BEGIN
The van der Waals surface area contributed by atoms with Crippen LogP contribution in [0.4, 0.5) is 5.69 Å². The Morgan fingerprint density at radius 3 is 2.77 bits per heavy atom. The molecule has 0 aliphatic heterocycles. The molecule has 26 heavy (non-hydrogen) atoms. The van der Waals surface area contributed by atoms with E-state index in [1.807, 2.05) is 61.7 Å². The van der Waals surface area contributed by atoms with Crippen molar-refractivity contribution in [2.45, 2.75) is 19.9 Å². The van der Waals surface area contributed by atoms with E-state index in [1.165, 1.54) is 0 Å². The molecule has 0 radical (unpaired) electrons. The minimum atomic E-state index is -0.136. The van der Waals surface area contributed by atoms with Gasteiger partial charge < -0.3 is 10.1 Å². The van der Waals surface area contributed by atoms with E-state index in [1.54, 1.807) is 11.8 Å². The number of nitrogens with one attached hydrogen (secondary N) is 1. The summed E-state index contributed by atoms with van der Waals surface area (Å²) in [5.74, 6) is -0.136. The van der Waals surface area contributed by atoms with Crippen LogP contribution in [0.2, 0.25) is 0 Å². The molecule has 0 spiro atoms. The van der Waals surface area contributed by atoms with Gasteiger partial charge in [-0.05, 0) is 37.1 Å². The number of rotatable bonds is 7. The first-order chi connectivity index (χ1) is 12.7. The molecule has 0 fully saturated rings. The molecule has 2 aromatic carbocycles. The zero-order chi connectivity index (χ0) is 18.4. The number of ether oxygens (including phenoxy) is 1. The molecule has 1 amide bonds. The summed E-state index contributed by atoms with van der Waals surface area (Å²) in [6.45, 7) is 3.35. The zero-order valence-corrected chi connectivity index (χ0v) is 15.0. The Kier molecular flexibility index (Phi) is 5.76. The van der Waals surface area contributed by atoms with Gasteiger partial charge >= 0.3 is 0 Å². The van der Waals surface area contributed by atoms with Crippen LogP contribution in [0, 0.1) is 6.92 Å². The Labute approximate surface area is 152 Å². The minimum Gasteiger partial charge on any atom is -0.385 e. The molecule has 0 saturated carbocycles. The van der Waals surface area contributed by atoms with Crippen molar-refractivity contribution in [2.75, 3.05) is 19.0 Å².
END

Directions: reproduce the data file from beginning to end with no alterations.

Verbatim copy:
The van der Waals surface area contributed by atoms with Crippen LogP contribution in [0.4, 0.5) is 5.69 Å². The Morgan fingerprint density at radius 3 is 2.77 bits per heavy atom. The molecule has 0 aliphatic heterocycles. The molecule has 26 heavy (non-hydrogen) atoms. The van der Waals surface area contributed by atoms with E-state index in [1.807, 2.05) is 61.7 Å². The van der Waals surface area contributed by atoms with Crippen molar-refractivity contribution in [2.45, 2.75) is 19.9 Å². The van der Waals surface area contributed by atoms with E-state index in [1.165, 1.54) is 0 Å². The molecule has 0 radical (unpaired) electrons. The minimum atomic E-state index is -0.136. The van der Waals surface area contributed by atoms with Gasteiger partial charge < -0.3 is 10.1 Å². The van der Waals surface area contributed by atoms with E-state index in [1.54, 1.807) is 11.8 Å². The number of nitrogens with one attached hydrogen (secondary N) is 1. The summed E-state index contributed by atoms with van der Waals surface area (Å²) in [5.74, 6) is -0.136. The van der Waals surface area contributed by atoms with Crippen LogP contribution in [0.2, 0.25) is 0 Å². The molecule has 0 spiro atoms. The van der Waals surface area contributed by atoms with Gasteiger partial charge in [-0.05, 0) is 37.1 Å². The number of rotatable bonds is 7. The first-order chi connectivity index (χ1) is 12.7. The molecule has 0 fully saturated rings. The molecule has 2 aromatic carbocycles. The zero-order chi connectivity index (χ0) is 18.4. The number of ether oxygens (including phenoxy) is 1. The molecule has 1 amide bonds. The summed E-state index contributed by atoms with van der Waals surface area (Å²) in [6.45, 7) is 3.35. The zero-order valence-corrected chi connectivity index (χ0v) is 15.0. The Kier molecular flexibility index (Phi) is 5.76. The van der Waals surface area contributed by atoms with Gasteiger partial charge >= 0.3 is 0 Å². The van der Waals surface area contributed by atoms with Crippen LogP contribution in [0, 0.1) is 6.92 Å². The Labute approximate surface area is 152 Å². The minimum Gasteiger partial charge on any atom is -0.385 e. The molecule has 0 saturated carbocycles. The van der Waals surface area contributed by atoms with Crippen molar-refractivity contribution in [2.75, 3.05) is 19.0 Å².